Here the literal interpretation makes excellent sense. Remember, Ephesus was famous for its idols. To be “temple-keeper of the great Artemis” was its pride. The moral evils which resulted from the abuse of the right of the sanctuary caused the Roman senate to cite the Ephesians and other states to submit their charters to the government for inspection. Ephesus had been the first to answer the summons and strenuously defended its claims. It was famous for its charms and chants, and folly of this kind found its way into the Christian Church.
As so often happens with converts from a religion full of gross superstition, many observances survived by adopting Christianity. With these facts before us, we can hardly be wrong in interpreting “the idols” quite literally. The apostle’s “little children” could not live in Ephesus without constantly interacting with these polluting but attractive influences. Therefore, they must have nothing to do with them: “Guard yourselves and reject them.” But, of course, this literal interpretation places no limit on the application of the text. To a Christian, anything is an idol that usurps God’s place in the heart, whether this is a person, a system, a project, wealth, or whatever. All such intrusions come within the sweep of John’s injunction, “Guard yourselves against idols.”
Besides stone, wood, or metal idols, John opens the door for other substitutes for God by calling it idolatry. It means following a model of one’s invention or imagination. The Christian life will be severely stunted if a believer acquiesces to false teaching. That’s why “keep” expresses urgency and decisiveness – “Do not hesitate. Do not fool around with false religion because of the serious damage it can do to your soul.” The meaning is guard, defend – “Defend yourselves against idols. Do not desert the reality of God’s Word for an illusion.” Anything or anyone that substitutes for God is idolatry.
As such, an “idol” is anything that represents itself as God. It is a substitute for the real thing. It can be any false idea of who God is. It could be any value that is central and most important to the believer. It is anything that comes between the soul and the Savior. That might be a person, a pleasure, or an ambition. Some Christians think that when “worshipping” an idol, people use a format similar to Christian worship. But that is not true. The Hebrew verb for “worship” is šāḥâ and means to bow down before a superior image. And the Greek verb proskyneō implies kneeling facing the floor to show homage to superior beings in rank. And in the English language, it defines as “showing reverence and adoration for.”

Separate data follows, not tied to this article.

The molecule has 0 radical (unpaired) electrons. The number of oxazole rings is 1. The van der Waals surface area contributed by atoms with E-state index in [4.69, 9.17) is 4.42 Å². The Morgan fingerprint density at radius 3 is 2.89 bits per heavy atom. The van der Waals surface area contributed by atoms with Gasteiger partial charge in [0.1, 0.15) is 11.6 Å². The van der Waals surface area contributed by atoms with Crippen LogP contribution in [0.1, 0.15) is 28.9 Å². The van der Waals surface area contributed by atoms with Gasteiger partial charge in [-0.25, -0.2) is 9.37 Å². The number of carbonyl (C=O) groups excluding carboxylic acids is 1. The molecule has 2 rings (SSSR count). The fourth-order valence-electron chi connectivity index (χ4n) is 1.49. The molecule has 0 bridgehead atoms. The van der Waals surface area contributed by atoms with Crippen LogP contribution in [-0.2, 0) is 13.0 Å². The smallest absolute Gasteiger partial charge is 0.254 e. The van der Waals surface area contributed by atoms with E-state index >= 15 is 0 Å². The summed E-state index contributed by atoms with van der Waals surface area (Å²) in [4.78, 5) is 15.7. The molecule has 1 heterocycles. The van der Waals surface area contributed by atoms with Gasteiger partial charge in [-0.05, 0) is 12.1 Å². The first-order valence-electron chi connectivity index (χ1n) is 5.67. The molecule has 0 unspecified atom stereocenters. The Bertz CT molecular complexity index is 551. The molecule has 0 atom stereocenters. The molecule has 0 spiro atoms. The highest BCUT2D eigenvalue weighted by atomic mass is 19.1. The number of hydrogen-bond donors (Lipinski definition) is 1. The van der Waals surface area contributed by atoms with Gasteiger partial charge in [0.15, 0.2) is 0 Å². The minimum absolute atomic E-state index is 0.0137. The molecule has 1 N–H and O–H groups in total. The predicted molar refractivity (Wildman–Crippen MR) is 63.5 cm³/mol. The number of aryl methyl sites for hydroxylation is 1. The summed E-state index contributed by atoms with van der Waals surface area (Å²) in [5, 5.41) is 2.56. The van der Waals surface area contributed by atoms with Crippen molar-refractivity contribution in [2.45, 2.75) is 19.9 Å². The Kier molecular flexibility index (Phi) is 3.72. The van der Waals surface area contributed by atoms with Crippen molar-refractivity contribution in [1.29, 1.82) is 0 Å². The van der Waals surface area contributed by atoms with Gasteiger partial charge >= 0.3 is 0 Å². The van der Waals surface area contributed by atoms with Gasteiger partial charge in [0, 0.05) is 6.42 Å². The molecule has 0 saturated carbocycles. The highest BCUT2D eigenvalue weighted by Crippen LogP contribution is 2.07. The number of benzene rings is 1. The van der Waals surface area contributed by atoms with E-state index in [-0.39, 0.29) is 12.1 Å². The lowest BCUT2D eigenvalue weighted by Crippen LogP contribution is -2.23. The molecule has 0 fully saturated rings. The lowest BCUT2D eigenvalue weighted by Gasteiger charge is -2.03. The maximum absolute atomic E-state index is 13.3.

So, the command to keep us from idols is a command to protect ourselves against spiritual corruption. This mandate presents a contrast to “the true God” of the previous verse. John pits the true God against false teaching. Their teaching was the idolatry that John refers to here: “Since you already know the true God, defend yourself against any teaching that would violate who God is.” How can we forsake the One who saved us and gave us operating assets for living the Christian life?
Twenty-first-century music and movie stars are as authentic as first-century idols. The terms for such images may change, but the principle behind them does not. By contrast, first-century people venerated the Greek god of extreme vanity and self-absorption ‒ Narcissus, but we adore the “self.” They revered the god of wine, vegetation, fertility, festivity, ritual madness, religious ecstasy, and theater ‒ Bacchus,and we addict ourselves to drugs, alcohol, and immorality. They worshiped the goddess of love ‒ Venus and we worship illicit sexual pleasure. They worshiped the god of physical beauty ‒ Apollo and we adore the body. Finally, they worship the goddess of science ‒ Minerva and we put great trust in science to answer the ultimate cosmological questions of life. God wants us to guard ourselves against anything that would ruin our march toward maturity in the Anointed One. Anything that masquerades as truth will blunt development in the Christian way of life. We can tell if we are idolaters by what we give our commitment, attention, interest, energy, time, or money. Whatever controls our thoughts is our god. What do you get animated about? That is your god.
 Exodus 20:3-4
 1 Corinthians 10:6-7, 14; cf. Exodus 32:6
 Cf. Leviticus 26:12; Jeremiah 32:38; Ezekiel 37:27
 Cf. Isaiah 52:11; Ezekiel 20-34, 41
 2 Corinthians 6:16-17
 Revelation 9:18-20
 Matthew 6:9-13
 1 Peter 3:15
 See John 17:13-19
 1 John 1:2
 John 10:10; 1 Timothy 1:15
 1 John 2:20
 John 6:32; 15:1; 17:3
 1 Corinthians 2:14; Luke 24:45
 Romans 8:1; 1 Corinthians 15:22; 2 Corinthians 5:17; Ephesians 1:3, 6; 2:6, 10
 Cf. 1 Timothy 5:22; See Revelation 3:3 (“hold fast”)
 1 John 5:21
 Acts of the Apostles 19:35
 Ibid. 19:13-20
 Genesis 18:2; Exodus 23:24; 34:14
 Matthew 2:2; 8:2; Acts of the Apostles 7:43
 Narcissus in Greek mythology, the son of the river god Cephissus and the nymph Liriope. He was distinguished for his beauty.
 Bacchus was the Roman god of agriculture, wine, and fertility, equivalent to the Greek god Dionysus.
 Luke 12:15; Ephesians 5:5; Colossians 3:5